Posted 30 April 2020
Written by Callum Green

How to keep your side project going: Tips from BRICK magazine, and Collage Club

Quarantine and self-isolation have kickstarted many passion projects, but how do you keep the passion burning? As someone who has experienced his own project fizzle out, Callum Green, senior creative at Anyways, wants to help. Here, he reflects on his own learnings, and calls upon the founders of BRICK magazine, and Collage Club to share their advice on keeping the momentum up.

It has been over a month since the UK went into lockdown. For non-key workers, that means a lot more free time, and as a result, we’ve seen an uptake in quarantine hobbies and new self-initiated projects. All of which have provided some much-needed outlets in these muggy, isolated times.

Seeing all of this reminded me of when I ran an online basketball magazine, COURT Basketball, with my good friend, Louis Bennett. Having balanced Court alongside a full-time job, what had started out as an exciting passion project slowly lost momentum. Since I don’t want this to be the fate for the self-initiated projects I’ve seen cropping up over the past few weeks, I wanted to share advice on how to keep them going. Alongside my own learnings, I’m also sharing wisdom from those who have made it work: BRICK magazine’s Hayley Louisa Brown, Collage Club’s Stephanie Hartman and’ Mike Guppy and Daniel Powell.

Don’t be too precious
When running COURT, both Louis and myself were never satisfied. We were always tweaking, changing, adding, and never finishing things off in a timely manner. This meant it took a lot longer to move onto our next idea. If your project isn’t paying your bills, you have the luxury of being a little more flexible. Remember that doing something you enjoy in your free time isn’t the same as delivering new brand guidelines to a multinational company.

Don’t run before you can walk
One of the reasons that we were overly-precious with COURT was that we wanted it to be a huge success. We had seen what similar magazines in the football world had done and wanted to replicate their success from the off. This meant that we brought additional pressure to the work we were doing, which instantly made it feel more like a job than anything else.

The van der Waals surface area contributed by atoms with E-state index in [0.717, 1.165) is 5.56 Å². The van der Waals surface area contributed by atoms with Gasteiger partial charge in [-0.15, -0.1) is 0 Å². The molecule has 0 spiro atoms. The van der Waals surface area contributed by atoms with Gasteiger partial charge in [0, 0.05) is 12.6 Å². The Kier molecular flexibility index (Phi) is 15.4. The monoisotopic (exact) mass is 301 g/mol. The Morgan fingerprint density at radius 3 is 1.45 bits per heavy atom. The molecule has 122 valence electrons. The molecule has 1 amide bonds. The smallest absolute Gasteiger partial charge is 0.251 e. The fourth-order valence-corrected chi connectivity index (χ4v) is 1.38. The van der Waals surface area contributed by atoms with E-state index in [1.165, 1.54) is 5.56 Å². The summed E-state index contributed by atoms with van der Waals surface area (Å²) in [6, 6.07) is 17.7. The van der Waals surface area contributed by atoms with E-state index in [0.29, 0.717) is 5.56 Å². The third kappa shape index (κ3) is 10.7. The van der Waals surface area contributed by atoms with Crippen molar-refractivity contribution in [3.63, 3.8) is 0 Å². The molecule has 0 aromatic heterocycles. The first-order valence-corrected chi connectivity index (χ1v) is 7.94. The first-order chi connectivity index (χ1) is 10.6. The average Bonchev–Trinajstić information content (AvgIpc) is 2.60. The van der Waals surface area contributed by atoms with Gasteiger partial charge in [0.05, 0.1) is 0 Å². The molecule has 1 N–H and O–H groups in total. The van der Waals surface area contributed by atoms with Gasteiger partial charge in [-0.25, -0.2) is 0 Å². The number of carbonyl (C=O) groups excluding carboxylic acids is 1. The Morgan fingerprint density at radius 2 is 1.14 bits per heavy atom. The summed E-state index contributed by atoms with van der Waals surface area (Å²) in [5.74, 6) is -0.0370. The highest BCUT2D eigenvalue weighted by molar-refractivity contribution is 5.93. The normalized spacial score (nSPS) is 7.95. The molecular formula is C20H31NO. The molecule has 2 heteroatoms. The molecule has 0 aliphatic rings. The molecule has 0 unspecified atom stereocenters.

Don’t be scared to ask for favours
Knowing our shortcomings, and understanding when we needed to ask for advice, was a massive help as COURT grew. Running a digital magazine required a host of different skills, most of which we hadn’t even envisioned when we set it up. So not being protective and reaching out to friends helped spread the work and allowed everyone to focus on what they found fulfilling.

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Covers for BRICK

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Spread from an edition of BRICK

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Spread from an edition of BRICK

Hayley Louisa Brown, Photographer and Owner of BRICK

Hayley founded BRICK magazine five years ago and it’s still going strong. Alongside BRICK, she recently decided to dedicate more time to her work in fashion photography.

Keep things separate
Hayley’s first piece of advice is to keep projects and workflow separate, especially when it comes to communication. She has separate inboxes for BRICK and her other projects, which sounds arbitrary, but if she is working intensely on one project more than the other, having a break from the corresponding inbox for a day or two “can help me to focus more intensely on what’s most pressing.”

Create manageable to-do lists
Writing to-do lists and seeing tasks with an empty tick-box next to them makes the tasks real for Hayley; “They feel more like legitimate jobs that need to be done, rather than just ’hobbies. Treat them like you have a boss that’s going to yell at you if you don’t get it done!

Your to-do list shouldn’t just be full of large, daunting tasks, as this can make you avoid them altogether. “Thinking you have to do everything at once, and get it right first time, is so destructive,” Hayley says. Break larger tasks into smaller steps: “Writing ‘Shoot one: Fashion editorial’ can feel huge – but writing “Look at three books for shoot references” and so on, are more achievable goals. They add up, and before you know it you’re at the goal that seemed impossible.”